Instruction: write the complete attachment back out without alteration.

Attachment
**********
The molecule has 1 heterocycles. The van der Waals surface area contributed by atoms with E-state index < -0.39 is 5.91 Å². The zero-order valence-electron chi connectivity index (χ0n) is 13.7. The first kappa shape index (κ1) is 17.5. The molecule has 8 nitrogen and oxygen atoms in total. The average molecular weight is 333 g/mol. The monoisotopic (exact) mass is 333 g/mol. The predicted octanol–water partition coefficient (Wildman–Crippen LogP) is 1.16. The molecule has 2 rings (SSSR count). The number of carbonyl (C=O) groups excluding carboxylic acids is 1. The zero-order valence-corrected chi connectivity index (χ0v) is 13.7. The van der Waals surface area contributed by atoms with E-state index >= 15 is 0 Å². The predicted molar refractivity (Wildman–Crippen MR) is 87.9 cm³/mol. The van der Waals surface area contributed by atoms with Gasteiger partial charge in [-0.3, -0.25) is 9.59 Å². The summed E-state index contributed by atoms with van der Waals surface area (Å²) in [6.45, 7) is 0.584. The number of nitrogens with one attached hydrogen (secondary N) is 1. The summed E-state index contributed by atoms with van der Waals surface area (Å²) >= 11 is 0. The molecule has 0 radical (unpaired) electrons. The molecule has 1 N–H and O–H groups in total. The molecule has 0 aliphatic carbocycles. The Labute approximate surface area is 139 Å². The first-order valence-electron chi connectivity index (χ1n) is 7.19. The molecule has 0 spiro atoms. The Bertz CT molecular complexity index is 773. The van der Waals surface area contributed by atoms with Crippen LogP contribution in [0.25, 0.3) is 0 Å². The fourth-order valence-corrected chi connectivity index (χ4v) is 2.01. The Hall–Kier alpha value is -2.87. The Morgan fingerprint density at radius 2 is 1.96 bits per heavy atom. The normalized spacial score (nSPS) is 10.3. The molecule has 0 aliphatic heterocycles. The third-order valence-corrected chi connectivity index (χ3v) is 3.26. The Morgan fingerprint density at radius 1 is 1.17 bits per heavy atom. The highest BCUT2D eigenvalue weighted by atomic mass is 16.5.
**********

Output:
The molecule has 1 heterocycles. The van der Waals surface area contributed by atoms with E-state index < -0.39 is 5.91 Å². The zero-order valence-electron chi connectivity index (χ0n) is 13.7. The first kappa shape index (κ1) is 17.5. The molecule has 8 nitrogen and oxygen atoms in total. The average molecular weight is 333 g/mol. The monoisotopic (exact) mass is 333 g/mol. The predicted octanol–water partition coefficient (Wildman–Crippen LogP) is 1.16. The molecule has 2 rings (SSSR count). The number of carbonyl (C=O) groups excluding carboxylic acids is 1. The zero-order valence-corrected chi connectivity index (χ0v) is 13.7. The van der Waals surface area contributed by atoms with E-state index >= 15 is 0 Å². The predicted molar refractivity (Wildman–Crippen MR) is 87.9 cm³/mol. The van der Waals surface area contributed by atoms with Gasteiger partial charge in [-0.3, -0.25) is 9.59 Å². The summed E-state index contributed by atoms with van der Waals surface area (Å²) in [6.45, 7) is 0.584. The number of nitrogens with one attached hydrogen (secondary N) is 1. The summed E-state index contributed by atoms with van der Waals surface area (Å²) >= 11 is 0. The molecule has 0 radical (unpaired) electrons. The molecule has 1 N–H and O–H groups in total. The molecule has 0 aliphatic carbocycles. The Labute approximate surface area is 139 Å². The first-order valence-electron chi connectivity index (χ1n) is 7.19. The molecule has 0 spiro atoms. The Bertz CT molecular complexity index is 773. The van der Waals surface area contributed by atoms with Crippen LogP contribution in [0.25, 0.3) is 0 Å². The fourth-order valence-corrected chi connectivity index (χ4v) is 2.01. The Hall–Kier alpha value is -2.87. The Morgan fingerprint density at radius 2 is 1.96 bits per heavy atom. The normalized spacial score (nSPS) is 10.3. The molecule has 0 aliphatic heterocycles. The third-order valence-corrected chi connectivity index (χ3v) is 3.26. The Morgan fingerprint density at radius 1 is 1.17 bits per heavy atom. The highest BCUT2D eigenvalue weighted by atomic mass is 16.5.